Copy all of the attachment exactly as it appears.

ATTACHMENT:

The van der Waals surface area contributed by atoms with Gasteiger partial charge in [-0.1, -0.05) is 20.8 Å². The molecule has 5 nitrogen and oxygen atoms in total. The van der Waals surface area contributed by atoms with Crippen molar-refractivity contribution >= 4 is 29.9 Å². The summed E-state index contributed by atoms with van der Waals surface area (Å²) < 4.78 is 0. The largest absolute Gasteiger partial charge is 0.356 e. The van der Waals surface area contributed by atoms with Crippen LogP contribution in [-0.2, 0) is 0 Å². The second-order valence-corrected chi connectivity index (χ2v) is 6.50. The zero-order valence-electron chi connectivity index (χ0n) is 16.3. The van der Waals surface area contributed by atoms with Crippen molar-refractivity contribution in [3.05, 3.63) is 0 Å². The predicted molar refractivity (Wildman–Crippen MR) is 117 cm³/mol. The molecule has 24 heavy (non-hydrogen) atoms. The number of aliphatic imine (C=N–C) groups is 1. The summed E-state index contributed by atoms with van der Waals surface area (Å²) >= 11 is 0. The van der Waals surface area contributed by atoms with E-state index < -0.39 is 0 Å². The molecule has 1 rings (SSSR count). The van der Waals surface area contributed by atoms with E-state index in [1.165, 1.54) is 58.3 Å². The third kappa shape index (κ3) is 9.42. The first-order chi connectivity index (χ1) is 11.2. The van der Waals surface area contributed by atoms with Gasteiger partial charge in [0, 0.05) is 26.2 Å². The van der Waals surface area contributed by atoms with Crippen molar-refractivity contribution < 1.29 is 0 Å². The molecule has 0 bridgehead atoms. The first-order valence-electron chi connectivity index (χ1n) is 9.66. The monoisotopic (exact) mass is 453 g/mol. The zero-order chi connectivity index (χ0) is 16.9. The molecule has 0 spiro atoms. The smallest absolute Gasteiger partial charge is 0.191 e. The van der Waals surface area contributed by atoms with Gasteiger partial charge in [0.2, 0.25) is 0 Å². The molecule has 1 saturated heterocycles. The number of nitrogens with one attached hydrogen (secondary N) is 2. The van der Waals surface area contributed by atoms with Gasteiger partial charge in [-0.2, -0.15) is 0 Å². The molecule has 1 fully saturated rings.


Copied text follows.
The van der Waals surface area contributed by atoms with Gasteiger partial charge in [-0.1, -0.05) is 20.8 Å². The molecule has 5 nitrogen and oxygen atoms in total. The van der Waals surface area contributed by atoms with Crippen molar-refractivity contribution >= 4 is 29.9 Å². The summed E-state index contributed by atoms with van der Waals surface area (Å²) < 4.78 is 0. The largest absolute Gasteiger partial charge is 0.356 e. The van der Waals surface area contributed by atoms with Crippen LogP contribution in [-0.2, 0) is 0 Å². The second-order valence-corrected chi connectivity index (χ2v) is 6.50. The zero-order valence-electron chi connectivity index (χ0n) is 16.3. The van der Waals surface area contributed by atoms with Crippen molar-refractivity contribution in [3.05, 3.63) is 0 Å². The predicted molar refractivity (Wildman–Crippen MR) is 117 cm³/mol. The molecule has 24 heavy (non-hydrogen) atoms. The number of aliphatic imine (C=N–C) groups is 1. The summed E-state index contributed by atoms with van der Waals surface area (Å²) >= 11 is 0. The van der Waals surface area contributed by atoms with E-state index < -0.39 is 0 Å². The molecule has 1 rings (SSSR count). The van der Waals surface area contributed by atoms with E-state index in [1.165, 1.54) is 58.3 Å². The third kappa shape index (κ3) is 9.42. The first-order chi connectivity index (χ1) is 11.2. The van der Waals surface area contributed by atoms with Gasteiger partial charge in [0, 0.05) is 26.2 Å². The van der Waals surface area contributed by atoms with Crippen molar-refractivity contribution < 1.29 is 0 Å². The molecule has 0 bridgehead atoms. The first-order valence-electron chi connectivity index (χ1n) is 9.66. The monoisotopic (exact) mass is 453 g/mol. The zero-order chi connectivity index (χ0) is 16.9. The molecule has 0 spiro atoms. The smallest absolute Gasteiger partial charge is 0.191 e. The van der Waals surface area contributed by atoms with Gasteiger partial charge in [0.2, 0.25) is 0 Å². The molecule has 1 saturated heterocycles. The number of nitrogens with one attached hydrogen (secondary N) is 2. The van der Waals surface area contributed by atoms with Gasteiger partial charge in [-0.2, -0.15) is 0 Å². The molecule has 1 fully saturated rings.